lunes, 13 de mayo de 2019

Quick Analysis of AgentTesla SMTP Variant Sample (dated 08-05-2019)

In this post I perform a quick analysis of a recent AgentTesla SMTP variant sample, paying special attention to the strings decryptor (most of the interesting information is kept as encrypted strings, smtp server and mail address included), in an attempt for documenting a bit more the decompiled source code with references to the decrypted strings where they are used, to understand how the malware works.



Analysis



  • 1. About the Sample Classification
  • 2. Loader
    • 2.1. Shellcode and jump to unmanaged code
    • 2.2. Hollow Process
  • 3. Unpacked module
    • 3.1. Strings Decryptor
      • 3.1.1. Strings Index Mixer
      • 3.1.2. AES Strings Encryption
      • 3.1.2. List of Decrypted Strings
    • 3.2. Decompiled Source Code With Decrypted Strings
  • 4. Yara rules


1. About the Sample Classification


I have had lot of problems to classify this sample, not clear if Megalodon or Agenttesla SMTP variant.

At this tweet I tagged it as Agenttesla, and, in fact, when I started to write this article as agenttesla, then i changed to megalodon, and finally again to agenttesla.

I recomment these twitter threads, about this:


After reading this antiy labs analysis, I noticed the decrypted strings of the sample that I analyzed matched the strings of the sample analyzed by antiy labs.

It seems the sample that I analyzed is a newer version of the antiy labs article' one, with encryption of strings and a kind of mixer for the index into the table of encrypted strings.

2. Loader


2.1. Shellcode and jump to unmanaged code


The loader is not hardly obfuscated. The malware seems to decode a shellcode and a second unpacked PE from a image at resources:




Once the shellcode + pe is decrypted, it allocates memory (VirtualAlloc) and copies the shellcode there. To jump the unmanaged code (the shellcode) it creates a window and associates the shellcode address to that window (the window's procedure), and then it calls CallWindowProc:




2.2. Hollow Process


The shellcode creates a new suspended process from the same executable to perform hollow process:





In summary, the shellcode creates a new suspended process, calls NtUnmapViewOfSection to unmap the original PE image from memory, then allocates memory for writting the unpacked PE image (VirtualAllocEx), and copies the unpacked PE (mapping each section at the corresponding in memory rva) by calling WriteProcessMemory (btw, the injected PE is .Net PE, the unpacked agenttesla). Finally it calls SetThreadContext to set EIP = RtlUserThreadStart, and ResumeThread.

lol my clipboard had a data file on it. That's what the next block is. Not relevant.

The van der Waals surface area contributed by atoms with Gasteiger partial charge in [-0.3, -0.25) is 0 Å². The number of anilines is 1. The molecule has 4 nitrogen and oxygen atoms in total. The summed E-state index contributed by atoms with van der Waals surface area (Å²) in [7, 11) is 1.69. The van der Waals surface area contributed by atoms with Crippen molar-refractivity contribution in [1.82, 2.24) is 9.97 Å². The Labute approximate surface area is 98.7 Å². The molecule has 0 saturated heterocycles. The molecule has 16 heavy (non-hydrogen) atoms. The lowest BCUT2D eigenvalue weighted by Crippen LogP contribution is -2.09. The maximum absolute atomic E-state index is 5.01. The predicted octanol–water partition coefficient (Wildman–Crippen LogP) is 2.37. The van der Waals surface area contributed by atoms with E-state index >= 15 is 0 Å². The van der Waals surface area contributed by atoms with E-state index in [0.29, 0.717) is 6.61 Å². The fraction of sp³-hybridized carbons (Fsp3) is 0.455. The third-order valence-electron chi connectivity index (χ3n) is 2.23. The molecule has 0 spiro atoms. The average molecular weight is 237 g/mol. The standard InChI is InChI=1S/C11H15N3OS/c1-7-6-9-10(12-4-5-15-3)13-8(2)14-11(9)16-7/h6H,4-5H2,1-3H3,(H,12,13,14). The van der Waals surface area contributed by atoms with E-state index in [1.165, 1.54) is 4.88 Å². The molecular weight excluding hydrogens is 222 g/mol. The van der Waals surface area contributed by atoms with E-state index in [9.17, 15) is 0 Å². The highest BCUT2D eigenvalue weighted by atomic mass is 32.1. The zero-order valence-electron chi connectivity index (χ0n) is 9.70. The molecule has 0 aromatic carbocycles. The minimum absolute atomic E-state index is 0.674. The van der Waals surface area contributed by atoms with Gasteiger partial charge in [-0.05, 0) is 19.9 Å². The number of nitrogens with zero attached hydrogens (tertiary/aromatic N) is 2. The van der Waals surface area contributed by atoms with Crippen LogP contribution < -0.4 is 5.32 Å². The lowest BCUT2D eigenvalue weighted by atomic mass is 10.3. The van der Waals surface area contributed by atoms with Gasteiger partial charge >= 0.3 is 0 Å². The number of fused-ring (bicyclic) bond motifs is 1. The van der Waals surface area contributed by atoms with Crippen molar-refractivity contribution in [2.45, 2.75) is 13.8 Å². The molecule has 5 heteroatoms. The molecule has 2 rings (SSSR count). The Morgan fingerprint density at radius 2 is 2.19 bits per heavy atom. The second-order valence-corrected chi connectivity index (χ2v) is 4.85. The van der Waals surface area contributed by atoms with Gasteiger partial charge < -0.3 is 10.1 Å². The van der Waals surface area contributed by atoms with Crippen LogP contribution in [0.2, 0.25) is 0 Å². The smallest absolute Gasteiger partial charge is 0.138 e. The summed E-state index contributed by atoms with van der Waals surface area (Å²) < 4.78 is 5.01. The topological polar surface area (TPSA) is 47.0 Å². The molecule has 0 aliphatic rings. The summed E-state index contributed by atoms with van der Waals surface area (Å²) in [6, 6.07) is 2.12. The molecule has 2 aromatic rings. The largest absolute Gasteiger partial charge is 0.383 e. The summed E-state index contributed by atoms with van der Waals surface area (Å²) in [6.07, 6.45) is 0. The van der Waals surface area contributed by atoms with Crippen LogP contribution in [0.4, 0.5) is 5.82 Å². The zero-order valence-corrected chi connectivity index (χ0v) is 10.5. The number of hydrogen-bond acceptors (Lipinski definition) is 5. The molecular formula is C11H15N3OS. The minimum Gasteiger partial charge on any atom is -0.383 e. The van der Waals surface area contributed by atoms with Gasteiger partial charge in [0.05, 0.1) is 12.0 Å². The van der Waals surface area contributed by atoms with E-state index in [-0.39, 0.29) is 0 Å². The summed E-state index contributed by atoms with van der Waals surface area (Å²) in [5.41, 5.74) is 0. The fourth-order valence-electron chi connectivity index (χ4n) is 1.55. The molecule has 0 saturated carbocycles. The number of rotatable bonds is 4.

3. Unpacked Module


3.1. Strings Decryptor


The malware contains an array of encrypted strings (it is object_0 at this source):





Each time the malware needs a string, it calls a function that receives as argument an ID for the needed string:





3.1.1. Strings Index Mixer


The string decryptor "smethod_strings_decryptor" doesn't receive a index into the array of encrypted strings as argument, it receives a kind of ID for the strings:







The first block of code of the decryptor of strings is a mixer (it is found in the same source that the encrypted strings) that transforms the given string ID to the index into the array of encrypted strings for that string:






An equivalent python code for this mixer is at github.

I guess this mixer could change between samples and versions.


3.2.2. AES Strings Encryption


Once an index into the array of encrypted strings is gotten, the string is decrypted. The format for each encrypted string in the array is:

[32 bytes AES key] [16 bytes AES IV][encrypted string]

And the string is decrypted by using AES_CBC algorithm. At github you can find an equivalent decryptor written in python:

https://github.com/p3pperp0tts/mlwcfg_tools/blob/master/AgentTesla_SMTP_Variant_05_2019/decstr.py


It receives as argument an string ID and print the decrypted string for that ID.






3.2.3. List of Decrypted Strings


Here it's the full list of decrypted strings that the analyzed sample use:

https://github.com/p3pperp0tts/mlwcfg_tools/blob/master/AgentTesla_SMTP_Variant_05_2019/encstr.txt


3.2. Decompiled Source Code With Decrypted Strings



I have uploaded a decompiled source code for the unpacked agenttesla from sample ae4d420c05281acf9696e558b02a42f8:




This source code is commented with the associated decrypted string for each part of the code where an string is being decrypted, making easier to understand the malware behavior:




4. Yara Rules


Yara Rule for Unpacked AgentTesla:


       

rule AgentTesla_SMTP_Variant_05_2019_mem {
    strings:
  $AESdec = { 28 ?? ?? ?? ?? 25 FE 09 01 00 6F ?? ?? ?? ?? 25 FE 09 02 00 6F ?? ?? ?? ?? 6F ?? ?? ?? ?? FE 09 00 00 20 00 00 00 00 FE 09 00 00 8E 69 6F ?? ?? ?? ?? 2A }
  $StrDecLast = { 25 16 07 16 09 28 ?? ?? ?? ?? 25 09 08 16 11 04 28 ?? ?? ?? ?? 09 11 04 58 11 0D 16 11 0C 28 ?? ?? ?? ?? 28 ?? ?? ?? ?? 11 0D 07 08 28 ?? ?? ?? ?? 6F ?? ?? ?? ?? 2A }
    condition:
    all of them
}
       
 

From this code:






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